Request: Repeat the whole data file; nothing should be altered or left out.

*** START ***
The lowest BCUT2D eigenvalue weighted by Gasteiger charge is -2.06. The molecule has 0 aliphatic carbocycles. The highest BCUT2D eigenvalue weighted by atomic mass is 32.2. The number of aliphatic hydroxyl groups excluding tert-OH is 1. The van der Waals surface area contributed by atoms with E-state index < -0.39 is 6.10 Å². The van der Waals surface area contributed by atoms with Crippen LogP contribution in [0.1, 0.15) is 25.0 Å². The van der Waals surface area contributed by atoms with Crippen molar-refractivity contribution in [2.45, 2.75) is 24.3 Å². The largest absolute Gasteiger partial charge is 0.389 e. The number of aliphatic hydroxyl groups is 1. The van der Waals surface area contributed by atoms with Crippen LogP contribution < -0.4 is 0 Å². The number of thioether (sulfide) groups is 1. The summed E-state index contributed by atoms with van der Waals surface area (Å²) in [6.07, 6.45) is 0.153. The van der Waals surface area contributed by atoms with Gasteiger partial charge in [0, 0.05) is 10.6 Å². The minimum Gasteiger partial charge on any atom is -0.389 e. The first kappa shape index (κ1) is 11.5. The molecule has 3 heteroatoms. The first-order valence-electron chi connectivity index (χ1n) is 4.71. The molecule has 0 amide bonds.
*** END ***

The lowest BCUT2D eigenvalue weighted by Gasteiger charge is -2.06. The molecule has 0 aliphatic carbocycles. The highest BCUT2D eigenvalue weighted by atomic mass is 32.2. The number of aliphatic hydroxyl groups excluding tert-OH is 1. The van der Waals surface area contributed by atoms with E-state index < -0.39 is 6.10 Å². The van der Waals surface area contributed by atoms with Crippen LogP contribution in [0.1, 0.15) is 25.0 Å². The van der Waals surface area contributed by atoms with Crippen molar-refractivity contribution in [2.45, 2.75) is 24.3 Å². The largest absolute Gasteiger partial charge is 0.389 e. The number of aliphatic hydroxyl groups is 1. The van der Waals surface area contributed by atoms with Crippen LogP contribution < -0.4 is 0 Å². The number of thioether (sulfide) groups is 1. The summed E-state index contributed by atoms with van der Waals surface area (Å²) in [6.07, 6.45) is 0.153. The van der Waals surface area contributed by atoms with Gasteiger partial charge in [0, 0.05) is 10.6 Å². The minimum Gasteiger partial charge on any atom is -0.389 e. The first kappa shape index (κ1) is 11.5. The molecule has 3 heteroatoms. The first-order valence-electron chi connectivity index (χ1n) is 4.71. The molecule has 0 amide bonds.